Friday, October 19, 2007

Most fake bombs missed by screeners

If you've been reading this blog for a while, you know that I am no fan of the Transportation Security Administration (TSA). It's not that I don't think airline security is a good idea — of course it is. But my personal experience, and that of everyone I talk to, is that the current restrictions in place on ordinary travelers do little if anything to make us any safer. Instead, rules such as no more than 3 oz. of liquids in your carry-on luggage and removing your shoes for screening seem more like attempts at making the public feel safer by having us experience these “safety” restrictions firsthand.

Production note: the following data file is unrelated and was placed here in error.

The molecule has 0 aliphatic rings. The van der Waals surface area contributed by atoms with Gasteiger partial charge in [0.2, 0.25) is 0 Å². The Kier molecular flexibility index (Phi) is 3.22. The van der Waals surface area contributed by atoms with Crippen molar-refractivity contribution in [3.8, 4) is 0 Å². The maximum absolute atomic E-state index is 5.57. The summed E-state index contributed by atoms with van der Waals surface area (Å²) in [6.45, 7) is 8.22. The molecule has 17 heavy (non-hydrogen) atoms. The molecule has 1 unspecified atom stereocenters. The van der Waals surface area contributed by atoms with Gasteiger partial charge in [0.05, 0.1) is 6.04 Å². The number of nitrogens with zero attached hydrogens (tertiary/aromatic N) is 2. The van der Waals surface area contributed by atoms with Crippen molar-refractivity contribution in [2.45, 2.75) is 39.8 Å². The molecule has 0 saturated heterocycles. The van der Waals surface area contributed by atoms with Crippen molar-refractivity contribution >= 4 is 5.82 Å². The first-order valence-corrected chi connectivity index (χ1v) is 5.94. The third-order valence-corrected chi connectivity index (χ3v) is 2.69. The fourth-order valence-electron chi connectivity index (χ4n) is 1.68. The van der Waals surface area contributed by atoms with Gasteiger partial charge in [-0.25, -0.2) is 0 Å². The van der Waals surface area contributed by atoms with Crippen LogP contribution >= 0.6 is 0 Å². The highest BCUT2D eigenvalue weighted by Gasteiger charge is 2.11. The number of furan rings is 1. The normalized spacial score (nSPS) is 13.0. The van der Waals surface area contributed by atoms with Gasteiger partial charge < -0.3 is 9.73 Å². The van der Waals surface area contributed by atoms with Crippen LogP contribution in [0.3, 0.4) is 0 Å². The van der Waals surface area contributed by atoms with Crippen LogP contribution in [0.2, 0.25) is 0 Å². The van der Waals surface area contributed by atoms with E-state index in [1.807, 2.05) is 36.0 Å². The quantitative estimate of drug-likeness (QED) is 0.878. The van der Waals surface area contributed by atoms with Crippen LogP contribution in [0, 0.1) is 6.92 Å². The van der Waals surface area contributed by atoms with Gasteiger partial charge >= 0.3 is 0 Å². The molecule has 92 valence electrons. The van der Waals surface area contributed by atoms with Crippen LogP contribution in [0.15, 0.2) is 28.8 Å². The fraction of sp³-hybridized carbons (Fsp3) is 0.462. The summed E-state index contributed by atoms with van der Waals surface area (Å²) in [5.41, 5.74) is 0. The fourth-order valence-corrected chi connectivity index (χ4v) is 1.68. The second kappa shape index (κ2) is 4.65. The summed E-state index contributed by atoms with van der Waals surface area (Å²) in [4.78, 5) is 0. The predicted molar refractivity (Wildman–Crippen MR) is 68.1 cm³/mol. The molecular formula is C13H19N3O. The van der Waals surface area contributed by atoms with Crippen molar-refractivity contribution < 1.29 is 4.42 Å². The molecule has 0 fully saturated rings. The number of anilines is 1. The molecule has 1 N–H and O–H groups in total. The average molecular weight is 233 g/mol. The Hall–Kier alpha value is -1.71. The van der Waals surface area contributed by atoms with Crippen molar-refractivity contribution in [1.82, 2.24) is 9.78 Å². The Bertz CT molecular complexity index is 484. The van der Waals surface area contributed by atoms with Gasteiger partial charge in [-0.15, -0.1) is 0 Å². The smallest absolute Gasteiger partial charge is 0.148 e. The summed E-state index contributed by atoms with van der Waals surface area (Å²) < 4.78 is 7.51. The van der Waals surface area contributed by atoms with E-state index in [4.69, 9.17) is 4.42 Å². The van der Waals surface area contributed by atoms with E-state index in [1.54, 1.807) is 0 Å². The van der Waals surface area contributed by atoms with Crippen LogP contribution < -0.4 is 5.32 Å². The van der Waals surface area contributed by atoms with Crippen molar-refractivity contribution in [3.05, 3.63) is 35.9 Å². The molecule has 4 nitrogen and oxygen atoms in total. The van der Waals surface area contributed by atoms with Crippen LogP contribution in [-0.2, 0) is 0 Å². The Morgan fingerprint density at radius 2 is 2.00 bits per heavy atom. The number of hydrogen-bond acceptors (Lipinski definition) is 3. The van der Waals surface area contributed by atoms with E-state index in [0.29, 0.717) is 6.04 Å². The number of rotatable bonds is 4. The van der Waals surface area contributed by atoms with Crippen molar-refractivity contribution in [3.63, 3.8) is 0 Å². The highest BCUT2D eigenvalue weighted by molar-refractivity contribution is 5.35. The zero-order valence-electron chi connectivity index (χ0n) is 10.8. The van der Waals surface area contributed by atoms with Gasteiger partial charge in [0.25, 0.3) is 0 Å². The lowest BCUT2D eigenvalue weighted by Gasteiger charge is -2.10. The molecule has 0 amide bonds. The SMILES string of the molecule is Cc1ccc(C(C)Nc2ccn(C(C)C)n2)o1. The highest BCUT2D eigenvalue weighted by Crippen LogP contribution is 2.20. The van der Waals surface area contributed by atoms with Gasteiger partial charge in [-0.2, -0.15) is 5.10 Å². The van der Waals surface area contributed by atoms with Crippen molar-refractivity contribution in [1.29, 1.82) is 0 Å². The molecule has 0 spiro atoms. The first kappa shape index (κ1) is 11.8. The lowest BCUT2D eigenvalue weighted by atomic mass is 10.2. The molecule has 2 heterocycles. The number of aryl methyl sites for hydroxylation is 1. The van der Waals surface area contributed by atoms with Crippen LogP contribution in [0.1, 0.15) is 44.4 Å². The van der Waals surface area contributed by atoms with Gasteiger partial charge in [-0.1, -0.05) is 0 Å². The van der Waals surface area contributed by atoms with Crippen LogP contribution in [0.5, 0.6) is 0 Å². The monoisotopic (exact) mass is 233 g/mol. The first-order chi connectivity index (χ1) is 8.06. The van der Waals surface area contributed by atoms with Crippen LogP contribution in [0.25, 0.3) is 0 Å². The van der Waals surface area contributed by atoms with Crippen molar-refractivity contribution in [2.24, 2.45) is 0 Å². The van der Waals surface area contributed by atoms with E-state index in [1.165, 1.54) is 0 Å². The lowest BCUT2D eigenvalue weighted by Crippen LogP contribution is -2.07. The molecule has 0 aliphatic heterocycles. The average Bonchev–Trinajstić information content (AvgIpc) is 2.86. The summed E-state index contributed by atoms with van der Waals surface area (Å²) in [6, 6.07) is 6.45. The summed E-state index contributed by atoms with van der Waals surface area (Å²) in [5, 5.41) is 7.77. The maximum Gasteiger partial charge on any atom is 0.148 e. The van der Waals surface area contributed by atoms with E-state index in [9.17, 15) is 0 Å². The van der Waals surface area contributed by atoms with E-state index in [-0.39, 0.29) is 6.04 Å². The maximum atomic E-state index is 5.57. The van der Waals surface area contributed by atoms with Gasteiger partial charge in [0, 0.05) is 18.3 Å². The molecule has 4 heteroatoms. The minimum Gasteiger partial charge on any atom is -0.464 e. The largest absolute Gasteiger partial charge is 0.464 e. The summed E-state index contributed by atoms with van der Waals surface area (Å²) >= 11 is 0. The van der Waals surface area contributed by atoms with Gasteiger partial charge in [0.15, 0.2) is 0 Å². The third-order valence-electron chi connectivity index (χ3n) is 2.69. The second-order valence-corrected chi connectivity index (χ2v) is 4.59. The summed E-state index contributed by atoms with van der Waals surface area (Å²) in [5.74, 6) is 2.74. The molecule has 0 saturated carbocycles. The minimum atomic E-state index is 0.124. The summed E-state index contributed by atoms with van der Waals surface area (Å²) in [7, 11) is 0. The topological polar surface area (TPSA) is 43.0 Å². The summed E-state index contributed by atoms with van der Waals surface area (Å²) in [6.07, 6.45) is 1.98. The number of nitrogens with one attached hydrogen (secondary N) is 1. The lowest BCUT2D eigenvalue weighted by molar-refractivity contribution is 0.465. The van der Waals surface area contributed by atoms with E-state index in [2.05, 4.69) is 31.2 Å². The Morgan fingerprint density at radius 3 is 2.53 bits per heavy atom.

So I'm not really surprised to read in USA Today that while the TSA screeners are busy throwing out your 6 oz. bottle of shampoo, they're missing the real safety threats:
Security screeners at two of the nation's busiest airports failed to find fake bombs hidden on undercover agents posing as passengers in more than 60% of tests last year, according to a classified report obtained by USA TODAY.

Screeners at Los Angeles International Airport missed about 75% of simulated explosives and bomb parts that Transportation Security Administration testers hid under their clothes or in carry-on bags at checkpoints, the TSA report shows.

Among the “explosives” missed by the TSA screeners:

• Detonator and explosives hidden in briefcase lining

• Inert explosives inside CD players

• Fake dynamite and timer in toiletry kit

• Phony plastic explosive and battery inside hollowed-out book

But remember, they pulled me aside for my granola bar! You can read more here.

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